Dial aside, the Manufacture Edition is virtually identical to the vintage original. The case is the same compact 38 mm with wide lugs that feature an attractive radially-brushed finish on their top surfaces. And the movement inside is the El Primero 400, essentially unchanged from the 1969 movement.

Key Facts and Price

Zenith Chronomaster Revival “Manufacture Edition” 
Ref. 03.Z386.400/60.C843

Diameter: 38 mm
Height: 12.6 mm
Material: Stainless steel
Crystal: Sapphire
Water resistance: 50 m

Movement: El Primero 400
Functions: Time, date and chronograph
Winding: Self-winding
Frequency: 36,000 beats per hour (5 Hz)
Power reserve: 50 hours

Strap: Blue alligator

Availability: Only at Zenith’s online store or the manufacture in Le Locle
: 8,900 Swiss francs; or 12,700 Singapore dollars

For more information, visit Zenith-watches.com.

Update May 21, 2020: Added fact that the model is not a limited edition.

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Omega Introduces Seamaster Planet Ocean 36th America’s Cup

Once again the official timekeeper.

The world’s most prestigious yacht race, the America’s Cup has been sponsored by a variety of watch brands, which was Panerai until the last instalment – and to confuse things even more, the competing teams each have their own watch sponsors. Having been a backer of defending champion Team New Zealand for the last two decades, Omega now back to being a sponsor of the entire event as official timekeeper for 36th America’s Cup that’ll take place in 2021 off the coast of Auckland in New Zealand.

Since the last time Omega was the official race timekeeper was in 2003, the brand is marking the occasion with the Seamaster Planet Ocean 36th America’s Cup, no doubt the first of several editions for the event.

Initial thoughts

With event-specific limited editions being an Omega favourite, this isn’t going to be the only America’s Cup edition. At the same time, the red-white-and-blue livery has been used on other watches. In short, the Planet Ocean America’s Cup isn’t going to be a particularly unique edition.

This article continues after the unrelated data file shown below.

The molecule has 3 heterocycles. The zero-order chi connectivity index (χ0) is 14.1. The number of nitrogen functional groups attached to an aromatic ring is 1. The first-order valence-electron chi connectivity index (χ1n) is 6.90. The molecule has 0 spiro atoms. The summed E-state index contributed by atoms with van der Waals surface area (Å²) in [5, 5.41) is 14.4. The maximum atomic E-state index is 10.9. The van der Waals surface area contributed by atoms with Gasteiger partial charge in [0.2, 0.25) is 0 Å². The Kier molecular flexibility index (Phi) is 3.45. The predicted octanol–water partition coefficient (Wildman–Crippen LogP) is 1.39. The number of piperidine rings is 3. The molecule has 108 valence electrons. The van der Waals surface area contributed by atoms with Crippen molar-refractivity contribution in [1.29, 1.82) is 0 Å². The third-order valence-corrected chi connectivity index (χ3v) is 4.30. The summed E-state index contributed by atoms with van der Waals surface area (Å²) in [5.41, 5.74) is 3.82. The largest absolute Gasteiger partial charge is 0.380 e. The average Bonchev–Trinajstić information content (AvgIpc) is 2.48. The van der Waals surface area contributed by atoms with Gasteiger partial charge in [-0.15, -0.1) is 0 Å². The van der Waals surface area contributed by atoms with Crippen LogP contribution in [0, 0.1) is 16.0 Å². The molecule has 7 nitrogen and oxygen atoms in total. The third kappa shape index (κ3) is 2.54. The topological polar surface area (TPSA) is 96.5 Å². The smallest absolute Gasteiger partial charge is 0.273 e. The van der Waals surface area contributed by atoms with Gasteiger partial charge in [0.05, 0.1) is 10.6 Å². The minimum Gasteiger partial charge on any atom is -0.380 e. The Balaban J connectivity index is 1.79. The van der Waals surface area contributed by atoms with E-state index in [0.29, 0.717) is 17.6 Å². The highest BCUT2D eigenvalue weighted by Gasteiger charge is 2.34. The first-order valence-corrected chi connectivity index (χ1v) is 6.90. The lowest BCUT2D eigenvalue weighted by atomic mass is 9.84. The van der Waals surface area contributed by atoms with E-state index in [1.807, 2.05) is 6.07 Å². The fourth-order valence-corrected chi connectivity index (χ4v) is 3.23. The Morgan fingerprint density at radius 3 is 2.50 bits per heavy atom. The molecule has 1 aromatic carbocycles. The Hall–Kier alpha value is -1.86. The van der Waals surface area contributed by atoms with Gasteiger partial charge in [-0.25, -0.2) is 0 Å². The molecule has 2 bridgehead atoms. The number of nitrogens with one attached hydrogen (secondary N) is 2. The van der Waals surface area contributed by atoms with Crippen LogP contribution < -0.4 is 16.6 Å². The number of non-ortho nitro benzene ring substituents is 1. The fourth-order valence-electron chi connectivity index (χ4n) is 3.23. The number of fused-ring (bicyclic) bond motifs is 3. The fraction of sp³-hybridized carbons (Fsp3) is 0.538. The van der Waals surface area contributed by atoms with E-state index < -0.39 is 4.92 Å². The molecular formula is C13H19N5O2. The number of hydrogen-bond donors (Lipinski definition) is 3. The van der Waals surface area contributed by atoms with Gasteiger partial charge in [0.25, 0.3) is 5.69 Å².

But the watch itself is a strong proposition. Omega watches usually offer good value for money, combining high-tech mechanical watchmaking and high-end materials, which is the case for the Planet Ocean line at large. Though the America’s Cup model is a limited edition, it costs only about 10% over the standard model. So if you want a Planet Ocean but want something a bit more special than the stock offering, this is a good choice.

A high-spec instrument

The Planet Ocean 36th America’s Cup has the same 43.5 mm case as well as cal. 8900 movement as found in the standard model, but it’s dressed in a new combination of colours. The dial is glossy white ceramic, while the bezel insert is made of blue, white and red ceramic.

The watch also also incorporates several America’s Cup-specific details, including the 10-minute regatta countdown scale as well as the event name at six o’clock. More unusually, the counterweight of the seconds hand is shaped like the America’s Cup itself.

And on the back, the 36th America’s Cup logo has been printed on the inner face of the sapphire back, which means the movement is only partially visible.

The movement is the cal. 8900, one of the Omega’s top of the line automatics that’s a Master Chronometer certified by METAS, Switzerland’s meteorological agency. It’s also equipped with the lubrication-free Co-Axial escapement invented by the late English horology George Daniels. And its hairspring is silicon, while the escapement components are made of non-magnetic alloys, giving the movement an impressive magnetism resistance of over 15,000 Gauss.

Key facts and price

Omega Seamaster Planet Ocean 36th America’s Cup Limited Edition

Diameter: 43.5 mm
Height: Not available
Material: Steel
Water resistance: 600 m

Dial: White ceramic

Movement: Caliber 8900
Functions: Hours, minutes and seconds
Winding: Self-winding
Frequency: 25,200 beats per hour (3.5 Hz)
Power reserve: 60 hours

Strap: Blue rubber

Limited edition: 2,021 pieces
 At Omega boutiques and retailers from mid 2020
Price: 6,500 Swiss francs; or 9,800 Singapore dollars

For more information, visit Omegawatches.com.